The riders to watch are: Leipheimer, Ivan Basso (ITA-Liquigas), Damiano Cunego (ITA-Lampre), Danilo Di Luca (LPR Brakes - Farnese Vini), Stefano Garzelli (ITA-Acqua & Sapone) , Denis Menchov (RUS-Rabobank), Carlos Sastre (ESP-Cervelo Test Team) and Gilberto Simoni (ITA-S. Diquigiovanni - Androni Gioc.)

Basso (2006), Cunego (2004), Simoni (2003) and Garzelli (2000) have already won the Giro. Sastre won the Tour de France last year. Menchov won the Tour of Spain in 2005 and 2007. Leipheimer and Di Luca have yet to win a Grand Tour.

Armstrong has said repeatedly that he wouldn't be ready for the Giro, since he broke his collarbone during the first stage of the Vuelta of Castilla and Leon race in northern Spain, in late March. He said he would do his best to help Leipheimer capture his first Giro.
Posted on: March 24, 2009 4:41 pm
Edited on: March 24, 2009 4:48 pm

Do Not Forget Levi

 This morning, in Palancia, Spain, Levi Leipheimer reminded the cycling world that he was still the best American stage-race rider in the professional peloton.

The Tour of California winner won the second stage of the Vuelta a Castilla y Leon, a 28.2k-individual time trial in 33 minutes and 17 seconds, to take the overall lead ahead of his teammate and defending champion Alberto Contador.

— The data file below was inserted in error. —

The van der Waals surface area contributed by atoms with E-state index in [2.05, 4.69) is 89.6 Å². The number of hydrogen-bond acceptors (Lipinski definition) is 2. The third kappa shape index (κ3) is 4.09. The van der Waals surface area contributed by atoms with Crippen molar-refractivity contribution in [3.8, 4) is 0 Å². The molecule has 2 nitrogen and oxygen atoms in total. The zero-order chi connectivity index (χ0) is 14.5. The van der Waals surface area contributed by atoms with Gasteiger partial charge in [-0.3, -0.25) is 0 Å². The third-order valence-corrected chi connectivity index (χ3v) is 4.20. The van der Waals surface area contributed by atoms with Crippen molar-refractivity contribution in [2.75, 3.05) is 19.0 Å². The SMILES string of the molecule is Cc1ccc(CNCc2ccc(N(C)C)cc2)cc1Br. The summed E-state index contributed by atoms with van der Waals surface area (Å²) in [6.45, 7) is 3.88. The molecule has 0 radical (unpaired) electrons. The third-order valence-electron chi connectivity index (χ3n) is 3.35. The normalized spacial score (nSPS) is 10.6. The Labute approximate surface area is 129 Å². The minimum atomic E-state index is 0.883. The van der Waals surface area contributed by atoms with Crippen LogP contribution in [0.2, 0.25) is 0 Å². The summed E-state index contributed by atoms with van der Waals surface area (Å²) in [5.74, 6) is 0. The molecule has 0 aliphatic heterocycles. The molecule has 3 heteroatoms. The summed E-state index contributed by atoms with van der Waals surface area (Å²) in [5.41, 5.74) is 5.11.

The Spaniard came in second with a 33:35 time. American David Zabriskie, of the Garmin-Slipstream team was third, 22 seconds behind Leipheimer.

It is only March and many things can happen before the Tour de France in July (just ask Lance), but the first stage, in Monaco, on July 4, could seeLeipheimer don his first career yellow jersey and complicate a bit more the plans of the Astana team.



Posted on: March 23, 2009 12:35 pm

Setback for Armstrong

Lance Armstrong came in 125th position in the 190-mile long Milan-Sanremo one-day classic on Saturday, March 21st, 8'15" behind the winner Mark Cavendish.

"Done with Milan San Remo. What a race! Fast, crazy, but great. My legs felt good. bad position at start of the Cipressa so my day was done."

That's what he posted on his twitter page. You can view it here.